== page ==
The Nationals have players that are drawing interest from contending teams. This weekend, Rizzo might be able to sort through offers for starters Livan Hernandez, Jason Marquis and Tom Gorzelanny. Teams could also ask about setup guy Tyler Clippard, the Nationals' lone All-Star, or check the price tag on a cheaper option, such as inconsistent reliever Todd Coffey.
Closer Drew Storen has been linked to any team that has a centerfielder, including Tampa Bay and Upton, the Houston Astros and Michael Bourn, the Los Angeles Angels and Pete Bourjos and the Minnesota Twins and Denard Span. The Twins are looking for a long-term answer at closer and Span, though he's been sidelined with a concussion, is a leadoff batter.
Media reports suggest that the Nationals would be willing to trade shortstop Ian Desmond, who has regressed offensively to .229 after averaging .269 last season. Rizzo has heard the speculation, but says it is not true.
"That never came from me,'' Rizzo said. "We are not trading Ian Desmond.''
That statement could be a ploy to drive the price up on Desmond. The St. Louis Cardinals made similar statements two weeks ago about outfielder Colby Rasmus, but traded him to the Toronto Blue Jays Wednesday.
Why trade the 25-year-old Desmond? The Nationals have a red-hot second baseman, Steve Lombardozzi, at Triple-A Syracuse (N.Y.), who by all accounts, is heading for a solid big-league career. Washington could trade Desmond, put Lombardozzi at second and move Danny Espinosa, who has 17 home runs going into Thursday and is a candidate for the NL's Rookie of the Year, back to shortstop, his natural position.
Lombardozzi, 22, is the son of former big-league infielder Steve, a second baseman with the 1987 World Series champion Twins, and a switch-hitter who has hit .314 with an OPS of .816 combined at Double-A and Triple-A.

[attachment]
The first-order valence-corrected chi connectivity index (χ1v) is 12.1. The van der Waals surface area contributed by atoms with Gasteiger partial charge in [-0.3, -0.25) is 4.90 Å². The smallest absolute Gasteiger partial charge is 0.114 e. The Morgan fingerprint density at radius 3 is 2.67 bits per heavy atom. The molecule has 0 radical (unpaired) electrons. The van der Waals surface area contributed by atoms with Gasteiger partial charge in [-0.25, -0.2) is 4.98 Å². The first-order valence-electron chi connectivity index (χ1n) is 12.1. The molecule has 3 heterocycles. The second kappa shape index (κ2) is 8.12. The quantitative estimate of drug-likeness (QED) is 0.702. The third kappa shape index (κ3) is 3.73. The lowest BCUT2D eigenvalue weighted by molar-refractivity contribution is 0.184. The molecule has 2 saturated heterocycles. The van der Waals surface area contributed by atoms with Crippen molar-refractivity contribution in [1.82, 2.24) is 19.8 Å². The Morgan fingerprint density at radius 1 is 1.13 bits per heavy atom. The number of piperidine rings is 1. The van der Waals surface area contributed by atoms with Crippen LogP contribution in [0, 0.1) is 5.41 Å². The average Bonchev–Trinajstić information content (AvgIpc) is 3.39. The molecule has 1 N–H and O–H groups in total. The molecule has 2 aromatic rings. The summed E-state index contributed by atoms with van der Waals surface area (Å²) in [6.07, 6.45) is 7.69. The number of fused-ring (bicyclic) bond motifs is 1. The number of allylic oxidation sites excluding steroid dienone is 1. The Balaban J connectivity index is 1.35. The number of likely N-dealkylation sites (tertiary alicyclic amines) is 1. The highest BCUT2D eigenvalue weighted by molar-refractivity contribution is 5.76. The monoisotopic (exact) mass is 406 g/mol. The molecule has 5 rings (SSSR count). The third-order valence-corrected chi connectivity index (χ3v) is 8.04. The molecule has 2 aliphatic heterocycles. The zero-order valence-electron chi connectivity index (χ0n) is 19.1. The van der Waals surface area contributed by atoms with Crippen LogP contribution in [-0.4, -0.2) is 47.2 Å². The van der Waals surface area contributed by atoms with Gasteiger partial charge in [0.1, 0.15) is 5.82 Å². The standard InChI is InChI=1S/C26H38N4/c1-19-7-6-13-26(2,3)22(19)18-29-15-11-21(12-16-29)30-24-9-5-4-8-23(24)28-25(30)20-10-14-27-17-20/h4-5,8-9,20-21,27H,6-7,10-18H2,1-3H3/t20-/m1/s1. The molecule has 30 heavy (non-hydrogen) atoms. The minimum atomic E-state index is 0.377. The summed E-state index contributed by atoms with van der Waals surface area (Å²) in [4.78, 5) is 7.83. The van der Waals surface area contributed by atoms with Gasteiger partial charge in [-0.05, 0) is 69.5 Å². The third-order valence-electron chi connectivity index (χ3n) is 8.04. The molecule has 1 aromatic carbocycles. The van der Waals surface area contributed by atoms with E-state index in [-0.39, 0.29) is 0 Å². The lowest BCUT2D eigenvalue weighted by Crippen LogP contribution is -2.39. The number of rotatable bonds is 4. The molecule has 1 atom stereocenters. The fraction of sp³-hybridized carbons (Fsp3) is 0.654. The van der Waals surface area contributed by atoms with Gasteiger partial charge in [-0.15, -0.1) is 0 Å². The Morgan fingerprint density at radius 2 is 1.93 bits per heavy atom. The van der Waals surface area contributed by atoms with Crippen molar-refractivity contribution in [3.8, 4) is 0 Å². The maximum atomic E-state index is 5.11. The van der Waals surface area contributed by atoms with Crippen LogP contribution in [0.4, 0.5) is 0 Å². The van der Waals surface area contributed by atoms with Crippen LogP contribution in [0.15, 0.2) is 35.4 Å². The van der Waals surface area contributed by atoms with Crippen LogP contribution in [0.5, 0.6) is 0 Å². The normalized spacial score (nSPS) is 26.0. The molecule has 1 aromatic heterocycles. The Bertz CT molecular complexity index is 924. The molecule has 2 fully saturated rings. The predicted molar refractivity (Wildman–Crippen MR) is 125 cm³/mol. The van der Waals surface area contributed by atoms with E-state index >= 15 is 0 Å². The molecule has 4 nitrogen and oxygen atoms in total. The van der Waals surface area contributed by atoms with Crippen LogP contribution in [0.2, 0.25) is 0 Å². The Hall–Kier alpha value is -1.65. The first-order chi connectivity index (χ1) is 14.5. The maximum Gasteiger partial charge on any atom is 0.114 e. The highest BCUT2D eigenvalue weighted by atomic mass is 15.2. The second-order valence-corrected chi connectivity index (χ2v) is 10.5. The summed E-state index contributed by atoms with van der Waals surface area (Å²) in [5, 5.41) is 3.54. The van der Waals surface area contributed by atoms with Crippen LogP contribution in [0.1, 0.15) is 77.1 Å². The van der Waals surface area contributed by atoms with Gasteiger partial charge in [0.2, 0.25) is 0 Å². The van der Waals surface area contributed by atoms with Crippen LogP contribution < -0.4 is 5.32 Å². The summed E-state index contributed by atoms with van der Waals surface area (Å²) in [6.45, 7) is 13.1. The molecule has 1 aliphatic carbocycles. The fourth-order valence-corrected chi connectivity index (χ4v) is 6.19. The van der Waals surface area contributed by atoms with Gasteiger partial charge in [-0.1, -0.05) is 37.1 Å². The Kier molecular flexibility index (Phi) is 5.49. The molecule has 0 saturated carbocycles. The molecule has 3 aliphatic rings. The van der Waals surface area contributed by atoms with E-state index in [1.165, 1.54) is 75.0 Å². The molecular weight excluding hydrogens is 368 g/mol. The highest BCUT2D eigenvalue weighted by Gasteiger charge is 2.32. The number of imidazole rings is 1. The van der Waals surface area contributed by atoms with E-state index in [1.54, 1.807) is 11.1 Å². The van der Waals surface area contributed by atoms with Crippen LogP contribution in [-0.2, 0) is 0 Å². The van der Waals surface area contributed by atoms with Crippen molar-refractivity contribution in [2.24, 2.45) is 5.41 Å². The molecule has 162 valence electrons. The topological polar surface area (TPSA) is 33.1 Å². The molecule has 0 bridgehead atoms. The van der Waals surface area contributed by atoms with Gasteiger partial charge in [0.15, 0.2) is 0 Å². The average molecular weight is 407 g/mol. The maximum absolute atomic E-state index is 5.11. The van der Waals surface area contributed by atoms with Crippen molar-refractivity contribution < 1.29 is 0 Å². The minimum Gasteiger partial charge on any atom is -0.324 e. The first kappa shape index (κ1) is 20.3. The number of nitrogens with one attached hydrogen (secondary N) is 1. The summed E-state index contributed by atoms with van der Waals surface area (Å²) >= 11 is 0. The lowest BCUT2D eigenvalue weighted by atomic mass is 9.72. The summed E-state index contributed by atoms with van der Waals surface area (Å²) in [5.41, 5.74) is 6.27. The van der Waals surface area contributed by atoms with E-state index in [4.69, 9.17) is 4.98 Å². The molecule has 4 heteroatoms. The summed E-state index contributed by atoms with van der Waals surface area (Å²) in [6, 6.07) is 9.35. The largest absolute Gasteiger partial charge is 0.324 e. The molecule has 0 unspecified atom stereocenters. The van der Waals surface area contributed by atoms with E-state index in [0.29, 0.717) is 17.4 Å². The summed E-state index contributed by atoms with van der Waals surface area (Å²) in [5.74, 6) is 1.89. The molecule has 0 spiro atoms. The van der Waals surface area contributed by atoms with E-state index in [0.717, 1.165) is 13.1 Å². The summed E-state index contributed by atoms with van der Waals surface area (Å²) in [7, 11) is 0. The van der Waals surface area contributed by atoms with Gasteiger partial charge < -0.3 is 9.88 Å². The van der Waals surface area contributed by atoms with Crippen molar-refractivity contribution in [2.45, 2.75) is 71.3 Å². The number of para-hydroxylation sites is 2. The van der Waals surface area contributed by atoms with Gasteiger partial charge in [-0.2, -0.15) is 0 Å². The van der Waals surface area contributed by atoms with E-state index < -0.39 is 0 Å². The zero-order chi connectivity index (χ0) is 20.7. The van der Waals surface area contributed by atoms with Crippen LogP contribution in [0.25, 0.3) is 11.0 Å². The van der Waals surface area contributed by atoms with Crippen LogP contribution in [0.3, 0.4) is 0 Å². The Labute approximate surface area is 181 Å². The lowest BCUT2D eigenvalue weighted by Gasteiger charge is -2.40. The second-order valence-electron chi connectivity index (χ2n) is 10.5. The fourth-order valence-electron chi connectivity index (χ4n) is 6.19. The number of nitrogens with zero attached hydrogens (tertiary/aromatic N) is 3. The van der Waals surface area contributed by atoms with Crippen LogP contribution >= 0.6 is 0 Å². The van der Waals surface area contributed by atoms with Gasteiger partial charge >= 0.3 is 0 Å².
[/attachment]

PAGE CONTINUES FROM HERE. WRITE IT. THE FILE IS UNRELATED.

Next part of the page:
Of Lombardozzi, Rizzo would only say, "I don't know what we are going to do with him at the end of the year.''
The players, meanwhile, are aware they are being rumored about.
"I just play hard because it is out of my control,'' Desmond says. "I try my best not to pay attention (to the speculation), but word gets out. We have families and friends and they tell you. What can I do? You can't help but hear it.''
Storen agrees. The Nationals made him a first-round pick out of Stanford in 2009 and he signed immediately and worked his way up through minors. He took over as closer last season when Washington traded Matt Capps to the Twins and this year has converted 25 of 28 save opportunities.
Now Storen might already be traded himself. He wants to stay in Washington, but he understands.
"It's a compliment that other teams might want me,'' Storen says. "I understand it is a business. Mike has a job to do to make this team better. And, if that involves me leaving, that's out of my control. It is what it is.''
Marquis, an established veteran starter who has been a productive this year, going 8-5 with a 3.95 ERA, says, "I don't worry about getting traded. Whatever uniform I'm wearing, I will try to pitch well and win. I just hope it is in a Nationals uniform this year and for years to come. This is where I want to be.''
In the midst of all this trade talk, the Nationals have been in such a funk that on Wednesday Johnson had a closed-door meeting with the team. He told them to expect lineup changes because he thinks the regulars have been tired and that he was going to use his 25-man roster.
The only question now is: Which players who heard that speech will still be on the roster this time next week?